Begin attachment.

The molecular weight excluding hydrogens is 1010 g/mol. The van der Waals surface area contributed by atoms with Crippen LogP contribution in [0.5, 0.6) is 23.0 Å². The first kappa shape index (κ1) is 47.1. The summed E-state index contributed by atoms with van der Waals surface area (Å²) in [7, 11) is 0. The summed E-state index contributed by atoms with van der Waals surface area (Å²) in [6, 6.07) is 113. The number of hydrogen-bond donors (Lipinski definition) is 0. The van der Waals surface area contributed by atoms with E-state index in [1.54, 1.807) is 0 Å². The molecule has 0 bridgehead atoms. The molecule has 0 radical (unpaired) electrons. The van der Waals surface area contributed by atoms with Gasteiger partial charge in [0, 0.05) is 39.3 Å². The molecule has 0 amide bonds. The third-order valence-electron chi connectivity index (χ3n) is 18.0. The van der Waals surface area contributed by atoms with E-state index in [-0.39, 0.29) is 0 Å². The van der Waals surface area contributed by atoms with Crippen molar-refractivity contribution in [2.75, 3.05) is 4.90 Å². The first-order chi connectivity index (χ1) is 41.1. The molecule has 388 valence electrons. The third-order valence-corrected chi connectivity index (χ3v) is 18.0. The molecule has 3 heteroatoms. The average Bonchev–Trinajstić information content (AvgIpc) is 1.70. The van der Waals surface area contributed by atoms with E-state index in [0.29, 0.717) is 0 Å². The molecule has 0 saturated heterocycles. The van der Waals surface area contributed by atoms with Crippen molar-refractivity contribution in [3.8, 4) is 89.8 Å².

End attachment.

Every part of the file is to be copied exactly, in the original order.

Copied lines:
The molecular weight excluding hydrogens is 1010 g/mol. The van der Waals surface area contributed by atoms with Crippen LogP contribution in [0.5, 0.6) is 23.0 Å². The first kappa shape index (κ1) is 47.1. The summed E-state index contributed by atoms with van der Waals surface area (Å²) in [7, 11) is 0. The summed E-state index contributed by atoms with van der Waals surface area (Å²) in [6, 6.07) is 113. The number of hydrogen-bond donors (Lipinski definition) is 0. The van der Waals surface area contributed by atoms with E-state index in [1.54, 1.807) is 0 Å². The molecule has 0 bridgehead atoms. The molecule has 0 radical (unpaired) electrons. The van der Waals surface area contributed by atoms with Gasteiger partial charge in [0, 0.05) is 39.3 Å². The molecule has 0 amide bonds. The third-order valence-electron chi connectivity index (χ3n) is 18.0. The van der Waals surface area contributed by atoms with E-state index in [-0.39, 0.29) is 0 Å². The van der Waals surface area contributed by atoms with Crippen molar-refractivity contribution in [2.75, 3.05) is 4.90 Å². The first-order chi connectivity index (χ1) is 41.1. The molecule has 388 valence electrons. The third-order valence-corrected chi connectivity index (χ3v) is 18.0. The molecule has 3 heteroatoms. The average Bonchev–Trinajstić information content (AvgIpc) is 1.70. The van der Waals surface area contributed by atoms with E-state index in [0.29, 0.717) is 0 Å². The molecule has 0 saturated heterocycles. The van der Waals surface area contributed by atoms with Crippen molar-refractivity contribution in [3.8, 4) is 89.8 Å².